The house changed hands twice since George left town. By the early 1940s, the widow of one of the owners began taking in guests and eventually turning the place into a nursing home simply to make ends meet. The home remained standing, and due to its sheer size remained a prominent fixture in the town, but its glory days appeared to be forever in the past. The owners did what they could but the home fell into general disrepair.

A decade ago, it was purchased by a nonprofit organization dedicated to restoring it. The state of Minnesota and the Dayton family contributed heavily to that mission, with one family member finding and donating the original architectural drawings and another donating an oak mantle to one of the home’s five fireplaces, all of which had been removed or hidden when the house served as a nursing home.

My sister, Paula, served on the board of the restoration nonprofit and gave me a tour several years ago while reconstruction was still underway. I could see the beauty then but still was not prepared for the grandeur and warmth that greeted us as we arrived for our stay on Christmas Eve.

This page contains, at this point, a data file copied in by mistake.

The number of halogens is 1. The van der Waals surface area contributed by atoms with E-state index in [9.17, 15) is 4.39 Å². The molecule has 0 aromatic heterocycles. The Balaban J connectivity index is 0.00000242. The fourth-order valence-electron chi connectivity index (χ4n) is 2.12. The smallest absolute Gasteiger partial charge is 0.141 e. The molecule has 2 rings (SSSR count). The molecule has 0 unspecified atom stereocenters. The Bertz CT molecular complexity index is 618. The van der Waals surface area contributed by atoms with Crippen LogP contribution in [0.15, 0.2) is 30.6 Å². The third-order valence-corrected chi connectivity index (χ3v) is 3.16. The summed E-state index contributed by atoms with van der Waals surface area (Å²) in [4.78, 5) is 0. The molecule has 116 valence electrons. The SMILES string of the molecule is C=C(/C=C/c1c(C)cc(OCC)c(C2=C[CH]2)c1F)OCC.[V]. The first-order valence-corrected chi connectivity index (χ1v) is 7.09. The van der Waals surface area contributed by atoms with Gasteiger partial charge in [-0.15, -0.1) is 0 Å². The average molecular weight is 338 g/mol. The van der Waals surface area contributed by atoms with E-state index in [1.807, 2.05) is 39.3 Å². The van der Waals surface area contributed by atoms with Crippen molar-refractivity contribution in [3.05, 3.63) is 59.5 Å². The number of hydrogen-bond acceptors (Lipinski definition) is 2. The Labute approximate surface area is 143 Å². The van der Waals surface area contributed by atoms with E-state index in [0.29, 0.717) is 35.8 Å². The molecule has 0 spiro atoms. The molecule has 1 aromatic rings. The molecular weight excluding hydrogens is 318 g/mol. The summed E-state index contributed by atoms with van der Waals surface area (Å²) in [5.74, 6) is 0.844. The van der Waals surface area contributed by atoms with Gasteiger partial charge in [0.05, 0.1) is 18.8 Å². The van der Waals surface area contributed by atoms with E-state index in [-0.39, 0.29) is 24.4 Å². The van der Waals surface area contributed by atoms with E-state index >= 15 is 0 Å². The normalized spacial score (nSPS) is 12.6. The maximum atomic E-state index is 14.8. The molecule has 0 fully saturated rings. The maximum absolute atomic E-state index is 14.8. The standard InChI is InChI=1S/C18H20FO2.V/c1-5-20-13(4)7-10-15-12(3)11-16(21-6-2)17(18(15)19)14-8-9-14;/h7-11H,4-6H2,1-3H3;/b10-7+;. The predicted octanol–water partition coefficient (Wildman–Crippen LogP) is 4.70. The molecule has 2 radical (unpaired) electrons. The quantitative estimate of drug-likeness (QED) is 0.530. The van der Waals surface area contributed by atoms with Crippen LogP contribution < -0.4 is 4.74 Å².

Today the house, with multiple dining rooms, can seat 60 people for a sit-down dinner, and well over 100 for hors d’oeuvres and receptions. During the summer months, it is frequently rented for weddings but the nonprofit organization that owns the house also offers tours, sometimes with local vendors and wine tastings to enhance leisurely wandering through the grand and historic home, brimming with Victorian-era elegance.

It has two large suites upstairs for overnight guests, both with spacious bedrooms and adjoining sitting rooms, decorated with period-correct antique furniture but with the modern conveniences of digital flat screen televisions and fast wifi. During our stay, it was decorated throughout for Christmas, complete with three full-sized Christmas trees. Since the other suite wasn’t rented and there were no events going on, we were told we would have the entire mansion to ourselves. These days it’s easy to spend $120 for a night at a chain motel, but getting an entire mansion for that price redefined our definition of luxury for the dollar. In the formal living room was an antique silver “stereo viewer” that had been donated by my Mom, adding a nice touch of familiarity.